Miles or time???

10 messages
01/09/2008 at 01:40
Hi all

2 questions I'd be interested to hear new thoughts on:

Traning - do other triathletes out there tend to use time or distance when training? Any opinions on which method gets better results? I've heard a few people say 'do the time and the miles take care of themselves'....but do they?

Racing - when your riding on a longer race courses (or even on longer training rides), say half Ironman, do people find it psychologically easier to go by distance or time displayed on their bike computers?

Mine doesn't display both, and I can't seem to decide which is best..... wondered how other people do these things.

Let me know what you all think!
01/09/2008 at 01:56
I always go by time and HR. The miles will increase in the same amount of time as you improve. You should aim to do most of your training in HR Zone 2/3 (fat burn) with 1/2 hard sessions a week at Zone 4/5.

"Get comfortable feeling uncomfortable"
01/09/2008 at 06:40
I use time and HR when training. The time I used to judge when to take on fuel and as you said the miles take care of themselves. When doing a bike time trial I tend to use distance as psychologically I find it helps!
01/09/2008 at 06:40
If I was doing time trial distance of 10-20 miles I would display mileage, as it goes quickly, and it's easy to count off the miles whilst going flat out...

It's more the longer distances of 50-60 miles that I seem to struggle with, just wondered if people had any 'coping' techniques of survivng longer distance rides?
01/09/2008 at 21:56
For time trials, I only have time elapsed, cadence and speed displayed (my cycle computer doesn't do HR). I do own an HRM but it interferes with my cycle computer, so I use cadence and dead reckoning! But then, I never really race further than 20k and more usually 10 miles.

Pain is just weakness leaving the body. http://www.hdcc.co.uk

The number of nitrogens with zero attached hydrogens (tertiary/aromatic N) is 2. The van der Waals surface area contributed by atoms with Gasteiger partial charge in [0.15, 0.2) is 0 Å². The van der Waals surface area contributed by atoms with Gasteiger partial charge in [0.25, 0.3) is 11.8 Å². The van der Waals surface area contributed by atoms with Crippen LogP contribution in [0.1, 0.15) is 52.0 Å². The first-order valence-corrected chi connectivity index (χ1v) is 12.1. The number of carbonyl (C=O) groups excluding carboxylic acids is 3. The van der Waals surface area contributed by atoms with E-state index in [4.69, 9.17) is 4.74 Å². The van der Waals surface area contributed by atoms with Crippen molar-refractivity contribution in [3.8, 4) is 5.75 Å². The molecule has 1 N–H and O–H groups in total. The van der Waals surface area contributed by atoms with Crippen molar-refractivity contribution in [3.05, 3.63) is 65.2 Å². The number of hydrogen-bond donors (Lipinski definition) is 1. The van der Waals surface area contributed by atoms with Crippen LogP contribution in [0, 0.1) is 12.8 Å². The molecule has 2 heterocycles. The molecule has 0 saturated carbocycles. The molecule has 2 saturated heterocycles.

02/09/2008 at 05:26
Great question. Generally I tend to go for a set distance or rather route, and compare times (I'm a meticulous record keeper!). There are days that I'm bored or de-motivated or not on form and these times I go out for a certain time or do an open-ended session. This touches on the area of sports psychology about Associators and Dissocitaors. ie do you think of what your doing (speed, time, technique, projected times, plan execution etc) or do you not think about it and just let it happen - Do you force the issue or not! Both types of athlete are successful, but the top end elites tend to be Associators, however I know some Olypians and they run on natural talent
02/09/2008 at 20:10
Time and HR, that's what all the books that I have read suggest and I'm too inexperienced to know better!

TK
05/09/2008 at 02:53
For the longer distance stuff on the bike I always make sure I know the course (usually by looking at profiles where possible) and then break it down into 4 or 5 manageable chunks. Usually there is enough variation in the course to do this and allows you to break one big ride down into smaller more manageable chunks. If you just go off to cycle 56 or 112 miles it will be hard.
10/09/2008 at 20:56

stevedavis82 wrote:
You should aim to do most of your training in HR Zone 2/3 (fat burn) with 1/2 hard sessions a week at Zone 4/5.


I find that so hard to do! I get bored plodding along at in zone 2/3 - although I do commute in zone 3.
Take last night, I went out for a run (8k). Thought "I'll take this easy". 1km into it and I was bored, so started doing intervals of over 15kph, dropping back to 13.5kph. So probably spent the majority of the run in zones 4/5!

I think I really need tips on knocking the pace back.
What are benefits of lower zones?
10/09/2008 at 21:30
I am firmly in the time/hr camp.
Its all about endurance, then speed endurance, then speed

The lower zone stuff for 90mins - 2hrs (for Oly distance) at a time it what will give u core endurance through the winter, and then you bring in pace and interval sets later on.

gunforhire, it may be that you just need to examine your zones, if you can do 8km at 13.5k+ then what can you do at race pace, which should be a mid/high Zone 4. Zone 5 is sprinting basically, and Zone 5b (according to Joe Friel) is........well I am not sure, as I have never been there lol


Stratford Sprint : 1h 13m 25s
Eton (18/5): 1h 7m 59s
Dorney 10k (7/6): 43.19
Windsor (15/6): 2h 32m 58s
Steelman (13/7): 2h 21m 57s
London (10/8): 2h 21m 05s
Bristol Half (14/9): 1h 36m 57s
XTT (27/9)
London Half
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